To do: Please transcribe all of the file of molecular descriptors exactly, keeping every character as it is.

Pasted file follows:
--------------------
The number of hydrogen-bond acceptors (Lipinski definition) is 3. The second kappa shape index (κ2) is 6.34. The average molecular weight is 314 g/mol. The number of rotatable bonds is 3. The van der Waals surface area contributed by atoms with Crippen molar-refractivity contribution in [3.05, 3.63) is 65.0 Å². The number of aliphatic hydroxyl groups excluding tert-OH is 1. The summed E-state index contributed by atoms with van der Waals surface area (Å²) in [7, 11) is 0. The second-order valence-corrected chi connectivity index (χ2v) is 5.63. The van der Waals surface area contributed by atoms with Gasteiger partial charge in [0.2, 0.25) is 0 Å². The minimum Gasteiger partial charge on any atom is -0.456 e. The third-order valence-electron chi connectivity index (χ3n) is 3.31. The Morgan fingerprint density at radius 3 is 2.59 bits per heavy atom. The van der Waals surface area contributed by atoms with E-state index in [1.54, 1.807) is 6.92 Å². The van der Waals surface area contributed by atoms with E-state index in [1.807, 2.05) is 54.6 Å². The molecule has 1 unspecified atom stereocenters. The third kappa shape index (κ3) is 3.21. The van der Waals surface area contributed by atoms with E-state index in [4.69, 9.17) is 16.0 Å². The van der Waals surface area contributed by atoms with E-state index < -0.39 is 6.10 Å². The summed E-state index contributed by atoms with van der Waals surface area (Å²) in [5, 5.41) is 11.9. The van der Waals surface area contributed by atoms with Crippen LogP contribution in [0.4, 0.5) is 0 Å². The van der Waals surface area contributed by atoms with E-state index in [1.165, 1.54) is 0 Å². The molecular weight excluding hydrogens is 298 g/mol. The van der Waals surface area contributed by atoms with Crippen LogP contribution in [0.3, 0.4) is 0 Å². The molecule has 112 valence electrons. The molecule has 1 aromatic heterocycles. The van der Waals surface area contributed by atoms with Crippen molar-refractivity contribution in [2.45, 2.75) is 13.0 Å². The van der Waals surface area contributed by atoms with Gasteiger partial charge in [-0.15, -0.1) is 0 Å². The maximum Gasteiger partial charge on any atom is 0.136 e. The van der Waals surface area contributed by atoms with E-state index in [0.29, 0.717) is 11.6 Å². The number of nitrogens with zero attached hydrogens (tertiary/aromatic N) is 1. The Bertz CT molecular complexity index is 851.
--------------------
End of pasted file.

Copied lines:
The number of hydrogen-bond acceptors (Lipinski definition) is 3. The second kappa shape index (κ2) is 6.34. The average molecular weight is 314 g/mol. The number of rotatable bonds is 3. The van der Waals surface area contributed by atoms with Crippen molar-refractivity contribution in [3.05, 3.63) is 65.0 Å². The number of aliphatic hydroxyl groups excluding tert-OH is 1. The summed E-state index contributed by atoms with van der Waals surface area (Å²) in [7, 11) is 0. The second-order valence-corrected chi connectivity index (χ2v) is 5.63. The van der Waals surface area contributed by atoms with Gasteiger partial charge in [0.2, 0.25) is 0 Å². The minimum Gasteiger partial charge on any atom is -0.456 e. The third-order valence-electron chi connectivity index (χ3n) is 3.31. The Morgan fingerprint density at radius 3 is 2.59 bits per heavy atom. The van der Waals surface area contributed by atoms with E-state index in [1.54, 1.807) is 6.92 Å². The van der Waals surface area contributed by atoms with E-state index in [1.807, 2.05) is 54.6 Å². The molecule has 1 unspecified atom stereocenters. The third kappa shape index (κ3) is 3.21. The van der Waals surface area contributed by atoms with E-state index in [4.69, 9.17) is 16.0 Å². The van der Waals surface area contributed by atoms with E-state index < -0.39 is 6.10 Å². The summed E-state index contributed by atoms with van der Waals surface area (Å²) in [5, 5.41) is 11.9. The van der Waals surface area contributed by atoms with Crippen LogP contribution in [0.4, 0.5) is 0 Å². The van der Waals surface area contributed by atoms with E-state index in [1.165, 1.54) is 0 Å². The molecular weight excluding hydrogens is 298 g/mol. The van der Waals surface area contributed by atoms with Crippen LogP contribution in [0.3, 0.4) is 0 Å². The molecule has 112 valence electrons. The molecule has 1 aromatic heterocycles. The van der Waals surface area contributed by atoms with Crippen molar-refractivity contribution in [2.45, 2.75) is 13.0 Å². The van der Waals surface area contributed by atoms with Gasteiger partial charge in [-0.15, -0.1) is 0 Å². The maximum Gasteiger partial charge on any atom is 0.136 e. The van der Waals surface area contributed by atoms with E-state index in [0.29, 0.717) is 11.6 Å². The number of nitrogens with zero attached hydrogens (tertiary/aromatic N) is 1. The Bertz CT molecular complexity index is 851.